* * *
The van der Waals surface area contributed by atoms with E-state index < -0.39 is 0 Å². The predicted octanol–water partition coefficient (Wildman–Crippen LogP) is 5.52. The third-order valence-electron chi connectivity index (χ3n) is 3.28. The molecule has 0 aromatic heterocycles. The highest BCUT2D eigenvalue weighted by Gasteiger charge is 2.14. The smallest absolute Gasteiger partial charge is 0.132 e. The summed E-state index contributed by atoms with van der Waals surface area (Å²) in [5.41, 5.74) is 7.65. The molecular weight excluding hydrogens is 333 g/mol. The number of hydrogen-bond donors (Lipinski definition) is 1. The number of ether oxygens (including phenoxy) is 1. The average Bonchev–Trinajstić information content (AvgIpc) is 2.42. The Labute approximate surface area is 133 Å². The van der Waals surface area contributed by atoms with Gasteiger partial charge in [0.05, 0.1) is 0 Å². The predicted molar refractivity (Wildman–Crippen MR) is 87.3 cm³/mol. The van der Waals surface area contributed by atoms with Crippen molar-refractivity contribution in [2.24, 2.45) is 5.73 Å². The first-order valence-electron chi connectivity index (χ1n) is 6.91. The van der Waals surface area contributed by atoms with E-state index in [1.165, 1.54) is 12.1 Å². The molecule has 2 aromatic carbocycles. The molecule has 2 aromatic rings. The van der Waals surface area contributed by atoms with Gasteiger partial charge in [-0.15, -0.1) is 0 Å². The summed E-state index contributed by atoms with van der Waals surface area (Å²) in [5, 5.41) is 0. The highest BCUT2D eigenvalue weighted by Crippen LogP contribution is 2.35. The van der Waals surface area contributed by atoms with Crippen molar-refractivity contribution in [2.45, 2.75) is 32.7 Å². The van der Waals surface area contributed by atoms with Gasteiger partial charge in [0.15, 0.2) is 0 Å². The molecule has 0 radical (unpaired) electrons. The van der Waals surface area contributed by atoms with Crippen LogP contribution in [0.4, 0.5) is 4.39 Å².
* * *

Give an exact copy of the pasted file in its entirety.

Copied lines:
The van der Waals surface area contributed by atoms with E-state index < -0.39 is 0 Å². The predicted octanol–water partition coefficient (Wildman–Crippen LogP) is 5.52. The third-order valence-electron chi connectivity index (χ3n) is 3.28. The molecule has 0 aromatic heterocycles. The highest BCUT2D eigenvalue weighted by Gasteiger charge is 2.14. The smallest absolute Gasteiger partial charge is 0.132 e. The summed E-state index contributed by atoms with van der Waals surface area (Å²) in [5.41, 5.74) is 7.65. The molecular weight excluding hydrogens is 333 g/mol. The number of hydrogen-bond donors (Lipinski definition) is 1. The number of ether oxygens (including phenoxy) is 1. The average Bonchev–Trinajstić information content (AvgIpc) is 2.42. The Labute approximate surface area is 133 Å². The van der Waals surface area contributed by atoms with Gasteiger partial charge in [0.05, 0.1) is 0 Å². The predicted molar refractivity (Wildman–Crippen MR) is 87.3 cm³/mol. The van der Waals surface area contributed by atoms with Crippen molar-refractivity contribution in [2.24, 2.45) is 5.73 Å². The first-order valence-electron chi connectivity index (χ1n) is 6.91. The van der Waals surface area contributed by atoms with E-state index in [1.165, 1.54) is 12.1 Å². The molecule has 2 aromatic carbocycles. The molecule has 2 aromatic rings. The van der Waals surface area contributed by atoms with Gasteiger partial charge in [-0.15, -0.1) is 0 Å². The summed E-state index contributed by atoms with van der Waals surface area (Å²) in [5, 5.41) is 0. The highest BCUT2D eigenvalue weighted by Crippen LogP contribution is 2.35. The van der Waals surface area contributed by atoms with Crippen molar-refractivity contribution in [2.45, 2.75) is 32.7 Å². The van der Waals surface area contributed by atoms with Gasteiger partial charge in [0.15, 0.2) is 0 Å². The molecule has 0 radical (unpaired) electrons. The van der Waals surface area contributed by atoms with Crippen LogP contribution in [0.4, 0.5) is 4.39 Å².